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Treatment of macular edema secondary to central retinal vein occlusions with anti-vascular endothelial growth factor (Bevacizumab) - 1 year results

Session Details

Session Title: Quick Fire Free Paper 5

Session Date/Time: Sunday 14/09/2014 | 11:00-13:00

Paper Time: 11:45

Venue: Boulevard B

First Author: : K.Darrad UK

Co Author(s): :    H. Malick   P. Stavrou   B. Mushtaq   S. Elsherbiny   A. Mitra   P.L. Lip

Abstract Details

Purpose:

Bevacizumab is an unlicenced anti-vascular endothelial growth factor (anti-VEGF) agent approved by our local hospital’s Drug and Therapeutic committee and commissioners to treat complications caused by central retinal vein occlusions (CRVOs). We evaluate the macular changes and visual outcomes in patients with macular oedema caused by CRVO following a course of intravitreal Bevacizumab injections at 4 months and at one year; and to establish the safety and adverse effects related to Bevacizumab injections in this group of patients.

Setting:

Procedure was performed as aseptic technique at out-patient setting, in a tertiary referral teaching hospital. Intravitreal Bevacizumab was given as the first line treatment to new cases of CRVO macular oedema; or as an additional treatment to refractory cases previously failed to respond to laser or intravitreal steroid treatment alone.

Methods:

Retrospective analysis of consecutive CRVO patients who were registered to have received Bevacizumab treatment for macular oedema from 2009 November to 201May. Patients received a loading dose of intravitreal Bevacizumab (1.25mg/0.05ml) followed by PRN regime where indicated. Loading dose varied from 1 to 3 injections depending on consultants’ discretion. Outcome measures were Logmar vision (Va) and central retinal thickness (CRT) measured with Topcon Ocular Coherence Tomography at pre-injections, at 4-weeks post-loading phase and one year follow-up. Slit-lamp examinations with intraocular pressure measurement and any adverse effects were recorded at each clinic visit. Additional focal laser was applicable at consultants’ discretion based on macular ischaemic status.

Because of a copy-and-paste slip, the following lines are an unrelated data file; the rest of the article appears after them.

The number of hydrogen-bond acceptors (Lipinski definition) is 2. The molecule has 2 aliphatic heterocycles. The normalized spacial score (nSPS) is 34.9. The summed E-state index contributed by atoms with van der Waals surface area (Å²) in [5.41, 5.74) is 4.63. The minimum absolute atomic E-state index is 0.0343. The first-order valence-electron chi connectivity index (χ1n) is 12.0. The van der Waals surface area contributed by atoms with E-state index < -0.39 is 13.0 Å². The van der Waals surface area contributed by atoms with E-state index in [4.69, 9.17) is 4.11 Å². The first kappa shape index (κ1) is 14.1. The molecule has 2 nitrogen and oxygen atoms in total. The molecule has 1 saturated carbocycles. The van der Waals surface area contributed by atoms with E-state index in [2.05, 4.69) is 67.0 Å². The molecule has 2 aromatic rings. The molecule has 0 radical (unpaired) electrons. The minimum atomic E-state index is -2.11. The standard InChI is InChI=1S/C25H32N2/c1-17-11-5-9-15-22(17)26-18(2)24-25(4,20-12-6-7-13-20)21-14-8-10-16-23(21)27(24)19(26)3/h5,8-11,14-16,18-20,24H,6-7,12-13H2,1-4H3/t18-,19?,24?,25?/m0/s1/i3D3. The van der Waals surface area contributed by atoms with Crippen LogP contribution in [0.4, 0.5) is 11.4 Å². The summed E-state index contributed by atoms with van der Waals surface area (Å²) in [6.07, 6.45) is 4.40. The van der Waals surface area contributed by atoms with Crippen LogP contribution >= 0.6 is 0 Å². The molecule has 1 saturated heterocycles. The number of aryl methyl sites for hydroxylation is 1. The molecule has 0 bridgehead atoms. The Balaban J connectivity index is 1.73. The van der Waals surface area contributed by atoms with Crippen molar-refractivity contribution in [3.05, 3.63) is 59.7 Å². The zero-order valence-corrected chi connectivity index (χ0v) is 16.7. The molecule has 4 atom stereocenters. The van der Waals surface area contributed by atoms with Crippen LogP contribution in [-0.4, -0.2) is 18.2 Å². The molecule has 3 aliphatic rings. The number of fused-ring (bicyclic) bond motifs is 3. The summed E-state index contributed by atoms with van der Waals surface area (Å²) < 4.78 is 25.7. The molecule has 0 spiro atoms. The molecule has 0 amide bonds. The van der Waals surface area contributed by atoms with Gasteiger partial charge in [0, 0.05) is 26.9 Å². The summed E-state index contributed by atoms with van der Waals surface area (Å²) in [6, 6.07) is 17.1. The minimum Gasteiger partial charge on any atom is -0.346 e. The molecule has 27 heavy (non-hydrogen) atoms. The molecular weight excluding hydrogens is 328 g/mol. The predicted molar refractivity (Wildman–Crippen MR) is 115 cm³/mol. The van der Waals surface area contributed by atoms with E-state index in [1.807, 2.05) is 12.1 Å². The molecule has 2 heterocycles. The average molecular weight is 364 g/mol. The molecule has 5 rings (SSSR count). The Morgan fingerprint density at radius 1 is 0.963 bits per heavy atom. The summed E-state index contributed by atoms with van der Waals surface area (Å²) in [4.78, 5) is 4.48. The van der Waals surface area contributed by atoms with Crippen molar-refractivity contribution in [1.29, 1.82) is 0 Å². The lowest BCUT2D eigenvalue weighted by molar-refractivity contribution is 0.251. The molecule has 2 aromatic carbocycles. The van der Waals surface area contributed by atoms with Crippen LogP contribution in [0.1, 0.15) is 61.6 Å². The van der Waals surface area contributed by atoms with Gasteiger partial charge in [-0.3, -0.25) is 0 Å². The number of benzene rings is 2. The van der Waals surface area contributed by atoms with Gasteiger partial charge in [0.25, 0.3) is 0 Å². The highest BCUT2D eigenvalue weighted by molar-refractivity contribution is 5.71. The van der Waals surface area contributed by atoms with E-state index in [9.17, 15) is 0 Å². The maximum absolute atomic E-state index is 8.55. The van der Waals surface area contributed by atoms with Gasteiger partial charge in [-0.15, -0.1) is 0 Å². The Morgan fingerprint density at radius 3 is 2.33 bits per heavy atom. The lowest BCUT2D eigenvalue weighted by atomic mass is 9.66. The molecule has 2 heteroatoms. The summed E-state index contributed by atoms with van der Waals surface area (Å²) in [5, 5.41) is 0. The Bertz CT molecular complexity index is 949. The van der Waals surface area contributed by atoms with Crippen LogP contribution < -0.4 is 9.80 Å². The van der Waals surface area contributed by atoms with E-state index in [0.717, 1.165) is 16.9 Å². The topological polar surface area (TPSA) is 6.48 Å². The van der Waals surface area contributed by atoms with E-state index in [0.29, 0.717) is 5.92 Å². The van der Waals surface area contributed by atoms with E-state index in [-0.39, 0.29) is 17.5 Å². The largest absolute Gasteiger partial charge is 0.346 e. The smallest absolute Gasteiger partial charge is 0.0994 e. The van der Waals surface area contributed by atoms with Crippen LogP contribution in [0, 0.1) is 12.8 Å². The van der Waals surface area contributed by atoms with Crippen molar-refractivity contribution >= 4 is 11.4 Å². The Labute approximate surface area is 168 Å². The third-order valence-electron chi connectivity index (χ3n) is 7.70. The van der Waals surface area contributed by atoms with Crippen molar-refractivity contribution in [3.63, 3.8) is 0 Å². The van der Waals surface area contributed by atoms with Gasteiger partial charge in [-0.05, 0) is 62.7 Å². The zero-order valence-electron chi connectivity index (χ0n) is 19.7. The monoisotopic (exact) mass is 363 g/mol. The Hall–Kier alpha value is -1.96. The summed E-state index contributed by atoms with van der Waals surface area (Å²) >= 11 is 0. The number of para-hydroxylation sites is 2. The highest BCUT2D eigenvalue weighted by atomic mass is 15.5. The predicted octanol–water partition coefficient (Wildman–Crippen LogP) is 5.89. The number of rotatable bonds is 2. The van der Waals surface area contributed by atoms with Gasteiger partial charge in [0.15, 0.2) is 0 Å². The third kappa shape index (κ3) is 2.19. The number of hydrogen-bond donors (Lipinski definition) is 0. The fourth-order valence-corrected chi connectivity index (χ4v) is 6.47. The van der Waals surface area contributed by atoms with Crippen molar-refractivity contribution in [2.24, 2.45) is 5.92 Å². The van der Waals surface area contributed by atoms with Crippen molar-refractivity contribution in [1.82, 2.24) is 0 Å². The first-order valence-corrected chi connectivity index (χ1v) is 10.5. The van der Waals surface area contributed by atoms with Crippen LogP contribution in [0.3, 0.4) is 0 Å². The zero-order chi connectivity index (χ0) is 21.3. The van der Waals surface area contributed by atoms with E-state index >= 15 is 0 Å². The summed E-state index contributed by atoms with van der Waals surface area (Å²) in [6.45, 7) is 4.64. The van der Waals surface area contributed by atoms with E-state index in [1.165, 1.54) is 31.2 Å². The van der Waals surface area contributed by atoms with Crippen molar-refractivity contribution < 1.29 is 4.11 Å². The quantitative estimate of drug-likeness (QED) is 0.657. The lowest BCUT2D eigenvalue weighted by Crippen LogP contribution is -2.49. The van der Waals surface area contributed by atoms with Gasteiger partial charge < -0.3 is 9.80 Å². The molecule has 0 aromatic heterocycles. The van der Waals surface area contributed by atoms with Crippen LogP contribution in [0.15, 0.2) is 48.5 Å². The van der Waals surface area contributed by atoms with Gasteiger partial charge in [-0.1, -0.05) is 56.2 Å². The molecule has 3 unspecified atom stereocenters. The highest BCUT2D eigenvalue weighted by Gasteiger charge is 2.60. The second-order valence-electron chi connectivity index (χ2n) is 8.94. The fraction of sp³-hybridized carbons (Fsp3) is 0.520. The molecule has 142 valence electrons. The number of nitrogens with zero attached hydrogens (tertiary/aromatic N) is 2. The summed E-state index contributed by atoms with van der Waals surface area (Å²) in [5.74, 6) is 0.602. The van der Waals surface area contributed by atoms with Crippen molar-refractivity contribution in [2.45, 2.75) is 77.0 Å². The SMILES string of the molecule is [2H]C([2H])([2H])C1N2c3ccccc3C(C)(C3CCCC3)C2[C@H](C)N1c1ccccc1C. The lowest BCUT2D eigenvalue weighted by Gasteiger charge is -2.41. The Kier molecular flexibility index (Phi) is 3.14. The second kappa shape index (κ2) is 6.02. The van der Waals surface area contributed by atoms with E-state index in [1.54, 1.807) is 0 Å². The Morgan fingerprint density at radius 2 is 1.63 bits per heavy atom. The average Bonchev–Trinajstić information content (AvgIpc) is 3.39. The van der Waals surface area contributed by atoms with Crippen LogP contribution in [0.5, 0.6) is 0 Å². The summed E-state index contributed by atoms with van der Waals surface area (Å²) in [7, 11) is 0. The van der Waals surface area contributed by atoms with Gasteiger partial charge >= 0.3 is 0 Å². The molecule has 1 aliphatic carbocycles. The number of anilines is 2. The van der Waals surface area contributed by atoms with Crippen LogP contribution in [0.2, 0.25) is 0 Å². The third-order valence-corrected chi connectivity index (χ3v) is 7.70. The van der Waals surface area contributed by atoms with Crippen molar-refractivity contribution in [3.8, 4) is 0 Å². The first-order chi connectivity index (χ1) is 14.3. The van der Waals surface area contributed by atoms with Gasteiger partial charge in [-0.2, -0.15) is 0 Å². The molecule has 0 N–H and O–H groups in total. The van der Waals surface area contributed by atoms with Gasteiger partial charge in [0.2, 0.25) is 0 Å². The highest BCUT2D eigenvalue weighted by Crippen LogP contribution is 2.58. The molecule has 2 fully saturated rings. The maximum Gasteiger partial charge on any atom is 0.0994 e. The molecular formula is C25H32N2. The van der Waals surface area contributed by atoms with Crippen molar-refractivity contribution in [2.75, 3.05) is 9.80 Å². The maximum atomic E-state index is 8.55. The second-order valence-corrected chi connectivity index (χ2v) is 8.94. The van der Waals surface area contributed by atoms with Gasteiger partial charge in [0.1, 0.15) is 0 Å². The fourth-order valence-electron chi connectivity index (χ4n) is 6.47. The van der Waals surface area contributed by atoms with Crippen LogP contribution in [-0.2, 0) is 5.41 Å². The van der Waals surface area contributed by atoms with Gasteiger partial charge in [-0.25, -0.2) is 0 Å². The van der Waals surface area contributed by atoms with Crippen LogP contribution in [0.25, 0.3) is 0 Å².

Results:

We studied 56 patients [26 male; mean age 69(SD12.2); range 34-87). Average number of injections in one year was 4.2 (mode 3, range 1 to 9): 62% were chronic CRVO and received other treatments pre-Bevacizumab, and another 32% required other additional laser treatments post-Bevacizumab. Baseline median CRT was 449μm[IQR 388-553], which was reduced to 287μm[237-402] (paired Wilcoxon, p<0.001) at post-loading and, to 278μm[229-495](p<0.001) at 1 year. Baseline Va was 0.78[IOR 0.48-1.22], which significantly improved to 0.69[0.18-1.0] (paired Wilcoxon, p=0.03]. ‘Stable/improved’ Va at post-loading and one year was 83% and 64%, respectively. Va improved by 3 lines in 22% and 30%, respectively. Adverse effects occurred in 3.5% (one ocular hypertension, one rubeotic glaucoma). Existing risk factors were glaucoma in 37%(21/56) and cardiovascular diseases in 45%(25/56).

Conclusions:

Anti-VEGF agents have theoretical benefit of dual actions of reversing the ischaemia and vascular leakage, which are the main causes of complications in a retinovascular event. Our study shows that intravitreal Bevacizumab treatment can lead to significant improvement in macular oedema and visual gains in CRVO patients. The treatment results are maintained at one year although combination therapy and more frequent injections may be required to maintain its effect for longer term in more severe cases, and to prevent complications such as rubeotic glaucoma. There was a low adverse event rate with intravitreal Bevacizumab use.

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